With its Tech Deck skateboards, X Concepts paved the way for the finger toy craze, helping to make the category into a US$15-million to US$20-million business. The company also offers licensed Tech Deck hand-held snowboarding games from Playmates. Now, two toycos are betting kids can ride miniature bikes into an even higher sales stratosphere.
This month, Jakks Pacific and Spin Master Toys will go head-to-head, as both start to roll out their lines of die-cast collectible finger Bikes in wide distribution to retailers across the U.S. and Canada. Early indications suggest that they may have a toy hit on their hands.
In late October, Spin Master tested 500,000 of its Flix Trix finger bikes at select KB Toys stores in the U.S. and Wal-Mart locations in Canada. Within four days, all the product had sold through, causing the company to quadruple its production, says Adam Beder, director of marketing at Spin Master.
‘We didn’t expect there to be this much excitement so soon,’ says Beder. ‘We’ve received calls from all five major chains asking to take everything off our hands and air-freight it immediately at their expense,’ an offer, he adds, that stores don’t ordinarily make to vendors.
‘Right now, the finger bikes are really hot, and [in terms of sales], they seem to be trending very similar to the Tech Deck boards,’ says John Reilly, manager of communications for Pittsfield, Massachusetts-based KB Toys.
Jakks Pacific is even more bullish on the prospects for the category and its line, Road Champs BXS (Bike Extreme Sports).
‘We think sales for finger bikes could double that of skateboards, [and] I’d say we can own 70% of that market-at a minimum,’ says Jamie Wood, senior VP of the wheels division at Malibu-based Jakks Pacific. In part, Wood bases her lofty projections on the growing popularity of televised extreme sports, like the X-Games and Gravity Games, where BMXing assumes center stage, and on the fact that more kids ride bikes than skateboards.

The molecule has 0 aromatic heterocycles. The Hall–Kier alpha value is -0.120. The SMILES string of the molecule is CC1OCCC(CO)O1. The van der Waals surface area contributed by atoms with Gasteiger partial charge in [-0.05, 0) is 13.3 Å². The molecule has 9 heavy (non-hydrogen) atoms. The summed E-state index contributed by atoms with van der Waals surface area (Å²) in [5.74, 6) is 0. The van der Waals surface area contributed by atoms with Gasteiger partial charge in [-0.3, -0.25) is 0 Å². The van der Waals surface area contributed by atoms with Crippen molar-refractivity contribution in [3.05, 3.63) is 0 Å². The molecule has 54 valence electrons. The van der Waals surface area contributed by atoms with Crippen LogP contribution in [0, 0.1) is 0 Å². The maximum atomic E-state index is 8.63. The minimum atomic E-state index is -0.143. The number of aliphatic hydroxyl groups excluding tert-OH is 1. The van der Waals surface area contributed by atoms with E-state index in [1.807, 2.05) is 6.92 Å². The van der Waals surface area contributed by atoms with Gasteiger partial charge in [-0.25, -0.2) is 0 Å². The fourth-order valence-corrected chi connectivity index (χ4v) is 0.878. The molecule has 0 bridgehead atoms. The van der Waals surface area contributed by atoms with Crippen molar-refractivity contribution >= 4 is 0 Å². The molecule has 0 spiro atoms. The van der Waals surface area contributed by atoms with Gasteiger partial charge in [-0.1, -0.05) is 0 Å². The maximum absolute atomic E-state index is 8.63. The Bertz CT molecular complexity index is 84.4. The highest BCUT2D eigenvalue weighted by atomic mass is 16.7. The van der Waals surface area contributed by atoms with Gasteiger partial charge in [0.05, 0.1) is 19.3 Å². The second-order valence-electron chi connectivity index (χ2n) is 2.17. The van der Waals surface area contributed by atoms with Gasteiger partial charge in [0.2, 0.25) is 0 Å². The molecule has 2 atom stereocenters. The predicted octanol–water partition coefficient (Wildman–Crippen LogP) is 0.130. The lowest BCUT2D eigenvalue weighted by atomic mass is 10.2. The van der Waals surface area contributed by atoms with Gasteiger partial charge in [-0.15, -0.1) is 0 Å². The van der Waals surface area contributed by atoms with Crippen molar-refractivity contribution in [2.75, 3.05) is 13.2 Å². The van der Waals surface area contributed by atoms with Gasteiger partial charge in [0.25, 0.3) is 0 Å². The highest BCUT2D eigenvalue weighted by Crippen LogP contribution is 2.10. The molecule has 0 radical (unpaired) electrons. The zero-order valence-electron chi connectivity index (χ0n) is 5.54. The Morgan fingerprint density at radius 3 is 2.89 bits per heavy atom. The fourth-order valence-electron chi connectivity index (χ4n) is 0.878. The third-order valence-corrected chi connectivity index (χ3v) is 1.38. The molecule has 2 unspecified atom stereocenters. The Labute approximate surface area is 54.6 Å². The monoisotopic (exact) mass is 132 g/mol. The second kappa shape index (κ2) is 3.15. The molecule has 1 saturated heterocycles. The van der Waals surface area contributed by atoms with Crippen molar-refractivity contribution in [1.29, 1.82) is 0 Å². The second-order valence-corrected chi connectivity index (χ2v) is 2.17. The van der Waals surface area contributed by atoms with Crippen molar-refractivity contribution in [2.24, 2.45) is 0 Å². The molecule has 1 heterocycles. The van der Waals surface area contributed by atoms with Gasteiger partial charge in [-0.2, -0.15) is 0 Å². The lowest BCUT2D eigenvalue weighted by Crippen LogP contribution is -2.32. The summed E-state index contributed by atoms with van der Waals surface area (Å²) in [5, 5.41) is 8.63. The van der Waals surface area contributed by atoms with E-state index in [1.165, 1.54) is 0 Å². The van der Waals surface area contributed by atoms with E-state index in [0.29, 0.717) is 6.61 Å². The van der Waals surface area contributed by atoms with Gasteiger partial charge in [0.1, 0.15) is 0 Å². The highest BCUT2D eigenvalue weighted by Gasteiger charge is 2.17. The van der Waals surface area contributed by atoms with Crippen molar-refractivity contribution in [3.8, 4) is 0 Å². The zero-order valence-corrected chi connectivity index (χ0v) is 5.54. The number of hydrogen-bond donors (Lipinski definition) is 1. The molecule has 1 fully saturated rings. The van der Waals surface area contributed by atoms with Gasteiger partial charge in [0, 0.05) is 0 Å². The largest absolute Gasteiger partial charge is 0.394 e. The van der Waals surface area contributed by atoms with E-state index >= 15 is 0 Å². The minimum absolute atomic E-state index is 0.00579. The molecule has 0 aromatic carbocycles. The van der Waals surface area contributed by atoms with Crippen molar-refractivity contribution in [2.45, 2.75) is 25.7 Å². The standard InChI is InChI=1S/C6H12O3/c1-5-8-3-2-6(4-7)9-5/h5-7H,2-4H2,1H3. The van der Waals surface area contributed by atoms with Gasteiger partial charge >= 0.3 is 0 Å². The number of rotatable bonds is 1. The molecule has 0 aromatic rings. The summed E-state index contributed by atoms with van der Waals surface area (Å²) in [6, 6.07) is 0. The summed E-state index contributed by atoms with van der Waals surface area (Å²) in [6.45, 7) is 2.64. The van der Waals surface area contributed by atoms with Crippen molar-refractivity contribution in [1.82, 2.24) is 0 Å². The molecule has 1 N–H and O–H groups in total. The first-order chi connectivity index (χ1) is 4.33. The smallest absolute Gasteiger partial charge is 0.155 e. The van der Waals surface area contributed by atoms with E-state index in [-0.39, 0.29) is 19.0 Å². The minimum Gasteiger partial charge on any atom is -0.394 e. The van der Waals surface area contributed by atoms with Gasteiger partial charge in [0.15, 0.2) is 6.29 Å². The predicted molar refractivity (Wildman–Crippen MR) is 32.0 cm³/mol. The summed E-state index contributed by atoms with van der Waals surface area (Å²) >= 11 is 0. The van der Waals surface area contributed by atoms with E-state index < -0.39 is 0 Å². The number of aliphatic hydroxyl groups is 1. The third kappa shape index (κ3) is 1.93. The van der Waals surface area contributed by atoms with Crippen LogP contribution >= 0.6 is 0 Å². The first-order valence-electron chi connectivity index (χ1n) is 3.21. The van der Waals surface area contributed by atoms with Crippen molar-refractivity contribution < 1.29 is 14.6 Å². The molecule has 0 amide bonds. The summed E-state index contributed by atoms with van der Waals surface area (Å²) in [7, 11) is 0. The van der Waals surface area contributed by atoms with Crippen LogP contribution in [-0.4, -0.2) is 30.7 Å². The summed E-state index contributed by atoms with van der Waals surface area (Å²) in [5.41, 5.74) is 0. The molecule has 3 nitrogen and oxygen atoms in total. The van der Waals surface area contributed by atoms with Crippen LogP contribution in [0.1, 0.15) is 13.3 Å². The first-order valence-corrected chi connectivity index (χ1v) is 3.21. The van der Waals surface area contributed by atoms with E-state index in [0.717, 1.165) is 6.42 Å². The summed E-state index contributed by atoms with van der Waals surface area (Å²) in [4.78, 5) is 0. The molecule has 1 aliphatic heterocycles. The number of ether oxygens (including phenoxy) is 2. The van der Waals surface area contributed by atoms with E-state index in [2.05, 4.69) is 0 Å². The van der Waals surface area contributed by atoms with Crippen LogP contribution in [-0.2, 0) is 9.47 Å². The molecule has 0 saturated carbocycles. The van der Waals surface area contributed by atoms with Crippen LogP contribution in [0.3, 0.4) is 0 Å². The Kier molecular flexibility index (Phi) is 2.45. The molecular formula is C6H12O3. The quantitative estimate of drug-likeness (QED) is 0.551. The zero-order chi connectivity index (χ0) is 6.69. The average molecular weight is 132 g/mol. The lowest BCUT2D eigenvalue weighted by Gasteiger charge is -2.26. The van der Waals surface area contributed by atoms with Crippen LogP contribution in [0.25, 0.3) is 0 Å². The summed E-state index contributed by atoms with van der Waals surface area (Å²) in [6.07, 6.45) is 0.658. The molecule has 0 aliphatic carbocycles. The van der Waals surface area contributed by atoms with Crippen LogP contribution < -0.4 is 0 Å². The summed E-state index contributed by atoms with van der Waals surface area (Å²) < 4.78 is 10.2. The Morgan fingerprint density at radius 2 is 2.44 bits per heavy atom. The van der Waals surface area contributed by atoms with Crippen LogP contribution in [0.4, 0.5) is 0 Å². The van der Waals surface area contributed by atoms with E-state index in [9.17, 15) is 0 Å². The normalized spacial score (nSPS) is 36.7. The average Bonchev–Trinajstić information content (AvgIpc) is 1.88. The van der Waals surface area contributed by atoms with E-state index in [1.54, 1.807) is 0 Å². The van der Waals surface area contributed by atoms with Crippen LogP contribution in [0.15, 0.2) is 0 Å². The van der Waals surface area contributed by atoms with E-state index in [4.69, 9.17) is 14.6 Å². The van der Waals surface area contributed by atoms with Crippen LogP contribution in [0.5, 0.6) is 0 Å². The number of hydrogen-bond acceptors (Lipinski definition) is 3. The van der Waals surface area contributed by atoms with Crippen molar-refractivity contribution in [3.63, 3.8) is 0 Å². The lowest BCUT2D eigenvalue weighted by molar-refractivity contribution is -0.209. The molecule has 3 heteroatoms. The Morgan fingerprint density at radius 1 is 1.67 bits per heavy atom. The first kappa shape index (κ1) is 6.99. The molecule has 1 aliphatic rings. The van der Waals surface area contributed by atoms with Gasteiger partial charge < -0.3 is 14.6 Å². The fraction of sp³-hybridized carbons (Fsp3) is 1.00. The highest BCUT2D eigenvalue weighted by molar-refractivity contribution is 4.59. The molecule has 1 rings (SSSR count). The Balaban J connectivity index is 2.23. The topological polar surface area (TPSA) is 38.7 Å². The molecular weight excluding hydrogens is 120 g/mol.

Though Jakks and Spin Master’s finger bikes essentially follow the same concept (both toys purport to be miniature die-cast replicas of popular BMX and freestyle bike brands that kids can take apart and perform tricks with), each has selling features that the companies insist make them more authentic and, therefore, more desirable in the eyes of the BMX kid cognoscente.
Spin Master’s Flick Trix bikes, for example, come with front- and back-brakes and a Unilock Bike lock that doubles as a kick stand, which kids can also attach to their knapsacks.
Although Jakks’ Road Champs boast none of these features, they do use all die-cast metal parts. (The wheels and handlebars on Flick Trix bikes are made of plastic.) JP’s bikes also sport a trick stick, a metal tool that enables kids to do a lot of the same stunts that real BMX riders perform.
Another potential point of distinction is that both companies inked licensing deals with BMX bike manufacturers and teams. Jakks has signed deals with Haro, GT and Schwinn and many of the athletes who ride these bikes. Spin Master, meanwhile, has inked deals with 17 different bikecos, including Hoffman, Redline and Mongoose.
Both Flick Trix and Road Champs retail at US$7.99 each. On selection, Spin Master trumps Jakks, at least in the short term. The Toronto-based toyco’s bike line, which it began shipping to all of its mass, toy and bike shop accounts in early November, includes 28 SKUs to Jakks’ six.
Jakks’ Road Champs bikes and accessories (including park playsets and vehicles) hit first at KB Stores on December 15. Other mass, toy and bike retailers are scheduled to get the bikes and related merch for January 1. Retailers will be stocking the product along-
side the finger
boards, as well as in special merchandisers that Jakks and Spin Master have created.
Spin Master’s Beder says Flick Trix will likely appeal to boys in the 10 to 14 age range, which is younger than Road Champs target demo of teen males ages 14 to 17.
To shore up that younger demo, Spin Master is currently negotiating separate deals to cross-license two popular kids show characters with BMX brands. Jakks Pacific’s Wood grouses at such a move. ‘We won’t do Pokémon or Disney licenses because we don’t want to offend our target customer-the cool bike guy. To start out, the correct thing for us is stay true to our target demographic, and that’s by going with cool BMX licenses.
Eventually finger bikes is going to skew younger, so we’ll do the baby licenses when it’s hitting rock bottom and we want to get rid of product,’ says Wood. Let the race begin.